New Magna CEO Foresees Big Suppliers Becoming OEM Partners
“OEMs have always had ownership of design and customer experience,” he says. “There are opportunities for suppliers like Magna to evolve into strategic partnerships.
“I think we will see that moving forward in the next five to 10 years as OEMs focus more on customer experience.”
Such an arrangement would elevate mega-suppliers from the position of companies merely paid for services rendered.
Kotagiri, a 20-year veteran of the company who became its top executive Jan. 1, says prospective automaker-supplier partnerships could “start out low-volume and grow over the years.”
As major suppliers become more involved in the impending age of electric and autonomous vehicles, “Am I just a supplier doing manufacturing, or do we share in the equity?” he says during a Society of Automotive Analysts virtual discussion.
He qualifies how far such a potential arrangement should go. “We are not an automaker. We do not want to be an auto brand. But if we do something, we want to benefit from it.”
Measured by the span of its product portfolio and automotive activity, Magna is “unique,” says Mike Ramsey, vice president-analyst for Gartner, a research and consulting company. He moderated the SAA program.
Over the years, Magna has moved from engineering and manufacturing parts, to components, to systems, to modules and even to final assembly.
Its Magna Steyr plant in Austria has contracts to build certain vehicles for clients that include Mercedes-Benz, BMW, Jaguar and Toyota. It soon will build contract vehicles in China, too, says Kotagiri. In 2009, Magna sought to purchase automaker Opel from General Motors, but GM killed that deal.
Magna’s product portfolio includes driver-assistance systems, mechatronics, lighting, interiors and propulsion systems. It is headquartered in Aurora, ON, Canada, north of Toronto. With 158,000 employees, it is the No.1 auto supplier in North America and No.3 in the world.
Magna plans to play a major role in the coming age of electrified vehicles.
“We’ve always looked at electrification as a case of not if, but when,” Kotagiri says, noting his company’s EV work that includes platforms and e-drive systems.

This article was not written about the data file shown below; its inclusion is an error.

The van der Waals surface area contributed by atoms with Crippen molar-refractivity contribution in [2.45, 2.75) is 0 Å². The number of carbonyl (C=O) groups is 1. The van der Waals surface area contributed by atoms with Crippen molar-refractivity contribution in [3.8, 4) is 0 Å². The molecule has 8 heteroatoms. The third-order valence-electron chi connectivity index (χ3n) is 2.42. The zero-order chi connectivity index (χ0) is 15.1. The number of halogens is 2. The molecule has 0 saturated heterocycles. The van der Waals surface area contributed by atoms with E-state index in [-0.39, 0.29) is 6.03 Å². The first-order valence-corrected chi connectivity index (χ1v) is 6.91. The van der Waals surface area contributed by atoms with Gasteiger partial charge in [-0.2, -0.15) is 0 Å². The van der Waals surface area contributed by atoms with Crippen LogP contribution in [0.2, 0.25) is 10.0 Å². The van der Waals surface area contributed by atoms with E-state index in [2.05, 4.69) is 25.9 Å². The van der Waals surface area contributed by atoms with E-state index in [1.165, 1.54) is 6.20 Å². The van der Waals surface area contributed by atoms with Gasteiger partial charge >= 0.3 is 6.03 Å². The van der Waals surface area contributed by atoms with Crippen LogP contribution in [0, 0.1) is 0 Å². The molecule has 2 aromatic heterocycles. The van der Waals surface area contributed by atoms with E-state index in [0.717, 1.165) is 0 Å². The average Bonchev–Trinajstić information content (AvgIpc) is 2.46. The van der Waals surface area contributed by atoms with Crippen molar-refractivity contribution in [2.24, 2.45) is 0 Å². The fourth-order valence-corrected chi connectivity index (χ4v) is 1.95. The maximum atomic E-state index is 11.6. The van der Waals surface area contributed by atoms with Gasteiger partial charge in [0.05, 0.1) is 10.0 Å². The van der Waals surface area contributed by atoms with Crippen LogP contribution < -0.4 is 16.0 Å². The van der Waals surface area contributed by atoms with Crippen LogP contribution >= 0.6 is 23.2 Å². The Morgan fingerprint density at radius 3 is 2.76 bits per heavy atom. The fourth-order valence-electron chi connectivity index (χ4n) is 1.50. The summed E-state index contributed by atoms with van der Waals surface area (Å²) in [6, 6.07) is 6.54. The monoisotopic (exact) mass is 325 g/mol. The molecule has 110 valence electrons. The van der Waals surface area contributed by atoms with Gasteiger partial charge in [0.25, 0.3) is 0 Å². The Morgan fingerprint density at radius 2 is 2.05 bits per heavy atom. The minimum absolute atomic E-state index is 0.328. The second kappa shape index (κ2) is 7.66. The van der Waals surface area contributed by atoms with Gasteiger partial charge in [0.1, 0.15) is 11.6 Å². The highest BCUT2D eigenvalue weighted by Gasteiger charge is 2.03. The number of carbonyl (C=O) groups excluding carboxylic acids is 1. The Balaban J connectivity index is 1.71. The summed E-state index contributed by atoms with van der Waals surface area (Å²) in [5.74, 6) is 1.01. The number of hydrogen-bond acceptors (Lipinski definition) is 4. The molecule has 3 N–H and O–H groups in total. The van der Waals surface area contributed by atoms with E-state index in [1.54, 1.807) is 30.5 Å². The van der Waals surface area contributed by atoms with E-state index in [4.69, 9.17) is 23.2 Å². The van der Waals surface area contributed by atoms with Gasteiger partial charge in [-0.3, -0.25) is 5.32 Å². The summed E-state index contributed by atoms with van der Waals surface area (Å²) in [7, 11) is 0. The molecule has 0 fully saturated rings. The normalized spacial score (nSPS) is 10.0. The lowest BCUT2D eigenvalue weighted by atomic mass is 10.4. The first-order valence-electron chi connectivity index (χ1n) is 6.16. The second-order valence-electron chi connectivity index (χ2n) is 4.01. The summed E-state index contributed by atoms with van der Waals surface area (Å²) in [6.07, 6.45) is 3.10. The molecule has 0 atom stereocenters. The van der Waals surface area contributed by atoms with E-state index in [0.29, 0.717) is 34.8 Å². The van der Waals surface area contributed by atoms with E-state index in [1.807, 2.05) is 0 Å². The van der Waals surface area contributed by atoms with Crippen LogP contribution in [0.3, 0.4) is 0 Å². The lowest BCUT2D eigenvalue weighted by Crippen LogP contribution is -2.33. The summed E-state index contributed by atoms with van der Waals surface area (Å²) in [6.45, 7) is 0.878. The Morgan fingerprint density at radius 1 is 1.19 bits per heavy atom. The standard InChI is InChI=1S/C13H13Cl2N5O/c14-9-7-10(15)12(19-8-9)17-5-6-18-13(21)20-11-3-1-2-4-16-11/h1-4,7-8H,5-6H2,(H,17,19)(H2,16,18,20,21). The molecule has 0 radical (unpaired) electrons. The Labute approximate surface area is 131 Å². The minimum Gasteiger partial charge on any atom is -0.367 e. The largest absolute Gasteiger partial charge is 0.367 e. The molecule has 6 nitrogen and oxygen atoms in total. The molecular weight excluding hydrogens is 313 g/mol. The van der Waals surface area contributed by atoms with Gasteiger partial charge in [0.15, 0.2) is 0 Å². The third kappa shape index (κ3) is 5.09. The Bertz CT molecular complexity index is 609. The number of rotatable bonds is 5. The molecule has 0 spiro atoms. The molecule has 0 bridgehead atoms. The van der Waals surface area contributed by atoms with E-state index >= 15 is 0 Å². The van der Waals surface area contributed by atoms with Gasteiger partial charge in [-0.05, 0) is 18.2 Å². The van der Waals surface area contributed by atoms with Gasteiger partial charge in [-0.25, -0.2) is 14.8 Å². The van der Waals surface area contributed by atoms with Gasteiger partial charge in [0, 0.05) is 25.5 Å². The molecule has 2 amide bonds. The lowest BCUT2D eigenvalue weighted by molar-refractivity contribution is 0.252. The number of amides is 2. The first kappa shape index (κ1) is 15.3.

“Suppliers like Magna can bring overall solutions,” he says. “We have deep knowledge in product lines and know how they work together. So, when we go to the automaker, we see the overall picture.”
Noting suppliers are becoming more involved in automotive development and manufacturing, Ramsey asks, “What do the automakers do?”
Kotagiri responds: “I still say automakers have to look at the overall system. The consumer is looking at the overall experience when sitting in the car.”
Automakers are responsible for product integrations that determine the quality of such customer experiences, he says. “The OEM thinks, ‘What can I offer the consumer?’”
He emphasizes the need for all industry parties to understand how automotive systems work together, because the finished product – a vehicle – “is a huge jigsaw puzzle.”
Kotagiri advocates automakers and suppliers work closely and early on in product-development projects “so you are not reinventing the wheel.”
Magna is in a strong financial position with a three-year cash flow of more than $5 billion after investing $6 billion in its operations, he says.
That prompts Ramsey to ask if acquisitions are forthcoming.
“We’re looking at both organic and non-organic growth for what fits our business model,” Kotagiri says. “We don’t want to be a brand, that’s clear, so we can work with anybody” among automakers.